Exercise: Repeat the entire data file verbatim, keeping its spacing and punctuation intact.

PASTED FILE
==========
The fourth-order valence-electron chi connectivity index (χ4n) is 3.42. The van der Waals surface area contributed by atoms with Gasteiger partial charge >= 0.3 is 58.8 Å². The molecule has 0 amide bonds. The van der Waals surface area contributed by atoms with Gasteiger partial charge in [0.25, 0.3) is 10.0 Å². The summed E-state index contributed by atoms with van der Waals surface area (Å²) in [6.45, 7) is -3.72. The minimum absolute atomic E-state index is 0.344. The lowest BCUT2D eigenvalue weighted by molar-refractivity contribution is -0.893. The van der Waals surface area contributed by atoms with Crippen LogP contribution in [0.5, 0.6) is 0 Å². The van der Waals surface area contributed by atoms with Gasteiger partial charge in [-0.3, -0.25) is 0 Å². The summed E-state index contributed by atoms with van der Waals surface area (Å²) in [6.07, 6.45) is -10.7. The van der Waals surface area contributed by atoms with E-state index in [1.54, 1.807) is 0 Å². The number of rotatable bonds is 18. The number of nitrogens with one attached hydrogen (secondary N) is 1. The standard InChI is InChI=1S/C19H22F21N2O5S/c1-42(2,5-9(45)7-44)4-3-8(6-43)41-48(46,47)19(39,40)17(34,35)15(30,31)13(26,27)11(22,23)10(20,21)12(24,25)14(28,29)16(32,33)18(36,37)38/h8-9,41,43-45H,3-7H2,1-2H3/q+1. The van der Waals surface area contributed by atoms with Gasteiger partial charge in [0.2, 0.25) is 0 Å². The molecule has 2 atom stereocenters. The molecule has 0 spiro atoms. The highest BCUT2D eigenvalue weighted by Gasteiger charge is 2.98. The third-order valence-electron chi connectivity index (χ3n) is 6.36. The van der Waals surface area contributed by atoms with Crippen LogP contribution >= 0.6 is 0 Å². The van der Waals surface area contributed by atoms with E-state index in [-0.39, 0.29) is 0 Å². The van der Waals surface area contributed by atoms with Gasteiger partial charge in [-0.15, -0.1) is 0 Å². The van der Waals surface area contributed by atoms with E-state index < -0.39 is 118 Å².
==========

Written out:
The fourth-order valence-electron chi connectivity index (χ4n) is 3.42. The van der Waals surface area contributed by atoms with Gasteiger partial charge >= 0.3 is 58.8 Å². The molecule has 0 amide bonds. The van der Waals surface area contributed by atoms with Gasteiger partial charge in [0.25, 0.3) is 10.0 Å². The summed E-state index contributed by atoms with van der Waals surface area (Å²) in [6.45, 7) is -3.72. The minimum absolute atomic E-state index is 0.344. The lowest BCUT2D eigenvalue weighted by molar-refractivity contribution is -0.893. The van der Waals surface area contributed by atoms with Crippen LogP contribution in [0.5, 0.6) is 0 Å². The van der Waals surface area contributed by atoms with Gasteiger partial charge in [-0.3, -0.25) is 0 Å². The summed E-state index contributed by atoms with van der Waals surface area (Å²) in [6.07, 6.45) is -10.7. The van der Waals surface area contributed by atoms with E-state index in [1.54, 1.807) is 0 Å². The number of rotatable bonds is 18. The number of nitrogens with one attached hydrogen (secondary N) is 1. The standard InChI is InChI=1S/C19H22F21N2O5S/c1-42(2,5-9(45)7-44)4-3-8(6-43)41-48(46,47)19(39,40)17(34,35)15(30,31)13(26,27)11(22,23)10(20,21)12(24,25)14(28,29)16(32,33)18(36,37)38/h8-9,41,43-45H,3-7H2,1-2H3/q+1. The van der Waals surface area contributed by atoms with Gasteiger partial charge in [0.2, 0.25) is 0 Å². The molecule has 2 atom stereocenters. The molecule has 0 spiro atoms. The highest BCUT2D eigenvalue weighted by Gasteiger charge is 2.98. The third-order valence-electron chi connectivity index (χ3n) is 6.36. The van der Waals surface area contributed by atoms with Crippen LogP contribution >= 0.6 is 0 Å². The van der Waals surface area contributed by atoms with E-state index in [-0.39, 0.29) is 0 Å². The van der Waals surface area contributed by atoms with Gasteiger partial charge in [-0.15, -0.1) is 0 Å². The van der Waals surface area contributed by atoms with E-state index < -0.39 is 118 Å².